The next morning, Christopher, Treebeard, Pippin, and I walked along the beach and flew Christopher’s recently purchased kite that he got from a cool little kite shop in Newport. It is here that I was able to check off “fly a kite” from my bucket list, as well as from my other list titled, Things My Parents Should Have Done Better.

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The Devil’s Punchbowl.

Having a perfect start to the day, we had high spirits riding with Ashley to our next camp spot just 24 miles way in Carl G. Washburne State Park. This was our first truly scenic ride through Oregon and we were finally starting to understand what all the hype was about concerning Highway 101.

We rode past Otter Rock (no otters present), Seal Rock (no seals present), explored tide pools, and viewed what they call the Devil’s Chasms and the Devil’s Punchbowl–I’m still not sure why Oregon allows the devil to have so much property.

Once we made it to our campsite (where we were provided our first bear box locker of the trip), we met a guy from Portland named Damien, touring on an electric bike that he built himself (view his YouTube channel). We spent the evening talking and overloading on calories and carbs as usual).

The next morning, we explored the Hobbit trail (yes, I swear, it was actually called that). Though I didn’t see any fellow hobbits, I did enjoy the early morning stroll and spotting the varying mushrooms and slugs.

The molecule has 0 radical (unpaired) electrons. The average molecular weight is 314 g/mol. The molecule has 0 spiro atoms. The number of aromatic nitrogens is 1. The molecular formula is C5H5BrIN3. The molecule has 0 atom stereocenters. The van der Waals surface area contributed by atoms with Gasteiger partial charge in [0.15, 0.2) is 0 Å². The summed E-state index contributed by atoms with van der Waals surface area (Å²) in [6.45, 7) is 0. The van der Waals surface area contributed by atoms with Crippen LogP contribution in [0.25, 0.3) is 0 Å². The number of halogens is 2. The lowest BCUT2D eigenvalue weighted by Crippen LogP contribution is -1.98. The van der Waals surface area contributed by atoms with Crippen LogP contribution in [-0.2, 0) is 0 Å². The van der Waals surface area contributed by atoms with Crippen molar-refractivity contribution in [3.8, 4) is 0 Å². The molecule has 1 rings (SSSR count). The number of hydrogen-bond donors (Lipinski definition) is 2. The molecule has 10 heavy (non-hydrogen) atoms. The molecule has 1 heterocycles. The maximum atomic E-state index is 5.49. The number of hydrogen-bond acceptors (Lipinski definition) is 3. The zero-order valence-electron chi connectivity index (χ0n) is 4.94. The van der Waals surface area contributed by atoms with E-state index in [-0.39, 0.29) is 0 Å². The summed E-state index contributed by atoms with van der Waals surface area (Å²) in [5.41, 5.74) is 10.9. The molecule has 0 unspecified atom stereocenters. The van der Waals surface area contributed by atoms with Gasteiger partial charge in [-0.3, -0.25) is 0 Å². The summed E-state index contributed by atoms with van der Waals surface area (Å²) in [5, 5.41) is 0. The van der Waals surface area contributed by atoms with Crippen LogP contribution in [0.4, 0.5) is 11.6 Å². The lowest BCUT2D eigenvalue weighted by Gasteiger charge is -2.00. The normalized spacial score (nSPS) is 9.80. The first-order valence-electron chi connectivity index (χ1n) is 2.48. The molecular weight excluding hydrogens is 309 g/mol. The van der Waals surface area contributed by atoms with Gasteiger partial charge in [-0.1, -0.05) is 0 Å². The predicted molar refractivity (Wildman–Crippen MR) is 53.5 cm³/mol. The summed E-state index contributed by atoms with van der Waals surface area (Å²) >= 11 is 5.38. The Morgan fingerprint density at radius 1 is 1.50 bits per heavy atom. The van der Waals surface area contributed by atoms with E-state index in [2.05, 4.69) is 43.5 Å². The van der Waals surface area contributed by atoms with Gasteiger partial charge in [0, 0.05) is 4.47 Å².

We rode onward and finally made it to the famous Sand Dunes of Oregon. Once we checked in at Honeyman campground (about 34 miles for the day), we met another cyclist named Zeckeriah (going North) and a pro sand-boarder (until she broke her back) named Becca. Treebeard, with his long legs, made it to Honeyman before us. We all hiked up the sand dunes and Becca taught some in our group how to sand-board. Later, Becca ordered all of the cyclists pizza and beer, started a campfire (our first of the trip). She even provided the necessary materials needed to make a good ol’ fashioned, super-sugary-heart-attack-American-style S’more.

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Oregon’s famous sand dunes where we learned the art of sand-boarding.

Even with an overstuffed camp we managed to squeeze in two more bike-packers who showed up after us. They were a father and son from Germany named Ralf and Frederick. Imagine, if you will, eight people from all different parts of the world sitting around a campfire, drinking Rogue beer, and introducing a teenager from Germany to S’mores (you’re welcome, Frederick. Sorry America sucks). We were such an odd grouping, but we stayed up talking by the fire under summer stars and a canopy of trees. It proved to be another near perfect day (if only there were wider shoulders on parts of HWY 101).